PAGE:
Well, that is exactly what it was: infancy. I felt as though I couldn’t do anything when I first arrived in Latvia and it got worse when I arrived in Liepāja, my first area. Unfortunately, I cannot say that I was the most confident, bravest missionary of them all upon first arriving in Latvia. I was so scared. I remember Sister Kerr and Sister Wilson taking me out for my first time contacting. I thought, “Heavenly Father, please help me! Please help me!” over and over in my head. One thing that never failed me, though, was my faith. I KNEW that, although I was scared, I could do it because God would help me. I learned in my first transfer that I had faith. Faith and trust in my Heavenly Father. I knew that I was not good at speaking Latvian, but I held strong to the promise that God would give me the gift of tongues if I did everything in my power to obtain it, and so that is exactly what I did. I struggled and studied, practiced and prayed like I never had before. I prayed for that gift with all of the energy of my heart. The moments when someone told me I spoke Latvian well are very sweet, tender moments. Not because I want to be the “best at things” and not because that satisfied my pride, but because I knew that God had answered my prayers and in turn it strengthened my faith. Every time I received a compliment I would smile and offer a prayer of gratitude in my heart to God for answering my fervent prayers.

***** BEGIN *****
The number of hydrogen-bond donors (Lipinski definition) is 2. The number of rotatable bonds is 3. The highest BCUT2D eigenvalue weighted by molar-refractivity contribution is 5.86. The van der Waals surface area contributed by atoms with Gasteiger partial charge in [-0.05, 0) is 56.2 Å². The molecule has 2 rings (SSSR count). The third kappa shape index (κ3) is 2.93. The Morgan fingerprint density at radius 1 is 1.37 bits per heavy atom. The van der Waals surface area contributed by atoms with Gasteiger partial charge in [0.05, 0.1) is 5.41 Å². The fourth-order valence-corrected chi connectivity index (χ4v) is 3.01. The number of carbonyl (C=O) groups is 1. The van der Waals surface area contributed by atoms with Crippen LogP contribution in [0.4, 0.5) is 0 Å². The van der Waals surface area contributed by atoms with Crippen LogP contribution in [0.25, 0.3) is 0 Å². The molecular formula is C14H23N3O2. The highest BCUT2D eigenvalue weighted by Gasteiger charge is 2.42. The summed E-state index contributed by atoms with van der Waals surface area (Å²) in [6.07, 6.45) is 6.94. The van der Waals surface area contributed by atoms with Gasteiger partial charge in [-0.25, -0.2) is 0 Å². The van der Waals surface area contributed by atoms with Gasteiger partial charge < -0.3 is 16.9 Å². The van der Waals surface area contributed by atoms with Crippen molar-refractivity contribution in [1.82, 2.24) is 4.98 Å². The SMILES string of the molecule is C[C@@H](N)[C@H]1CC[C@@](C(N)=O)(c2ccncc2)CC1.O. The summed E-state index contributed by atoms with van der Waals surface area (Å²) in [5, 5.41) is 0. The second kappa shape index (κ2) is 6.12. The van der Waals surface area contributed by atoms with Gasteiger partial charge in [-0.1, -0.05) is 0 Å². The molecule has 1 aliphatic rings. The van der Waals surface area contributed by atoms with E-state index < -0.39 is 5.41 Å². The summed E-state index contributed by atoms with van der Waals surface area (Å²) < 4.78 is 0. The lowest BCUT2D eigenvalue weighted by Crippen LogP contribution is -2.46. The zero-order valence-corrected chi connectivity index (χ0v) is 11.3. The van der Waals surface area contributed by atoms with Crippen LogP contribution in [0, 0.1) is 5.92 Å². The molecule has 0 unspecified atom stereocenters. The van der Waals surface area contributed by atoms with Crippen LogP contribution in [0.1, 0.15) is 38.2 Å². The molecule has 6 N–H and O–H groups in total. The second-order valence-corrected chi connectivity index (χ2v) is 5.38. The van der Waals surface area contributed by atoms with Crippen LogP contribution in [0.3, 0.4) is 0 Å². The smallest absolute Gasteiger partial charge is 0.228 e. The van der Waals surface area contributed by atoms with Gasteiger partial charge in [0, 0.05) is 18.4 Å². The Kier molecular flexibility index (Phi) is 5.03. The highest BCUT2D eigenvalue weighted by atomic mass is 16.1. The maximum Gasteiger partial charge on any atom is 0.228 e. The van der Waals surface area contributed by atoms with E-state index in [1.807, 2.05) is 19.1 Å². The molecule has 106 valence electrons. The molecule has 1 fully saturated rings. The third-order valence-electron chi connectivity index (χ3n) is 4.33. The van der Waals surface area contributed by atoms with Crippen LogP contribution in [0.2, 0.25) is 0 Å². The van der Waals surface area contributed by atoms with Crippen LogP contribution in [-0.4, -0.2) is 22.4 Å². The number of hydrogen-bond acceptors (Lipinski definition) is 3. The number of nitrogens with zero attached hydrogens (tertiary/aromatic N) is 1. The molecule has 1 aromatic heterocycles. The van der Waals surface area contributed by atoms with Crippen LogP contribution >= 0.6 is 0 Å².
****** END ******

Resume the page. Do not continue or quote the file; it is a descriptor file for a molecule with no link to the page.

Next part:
My gratitude for my Heavenly Father grew immensely my first 2 transfers as I went from ‘infancy’ to ‘adolescence’. My current companion asked me the other day when I knew that God was my Father. I thought about it and then replied that I have always known. It has never been just me. It has always been Him and me together. I have spent all of my life with Him included in my thoughts, decisions and actions. I came to this knowledge that He has always been involved in my life and throughout my first transfer because I needed Him so desperately. And He was always there. I learned so many lessons my first 2 transfers. Heavenly Father wanted me to change a lot and He gave me the perfect companion to show me my weaknesses and to help me to grow. I am eternally grateful to God for giving me my first companion, Sister Lindstrom, to teach me so many lessons about the person I want to be. Some of my weaknesses came out and I had the opportunity to really work on my character.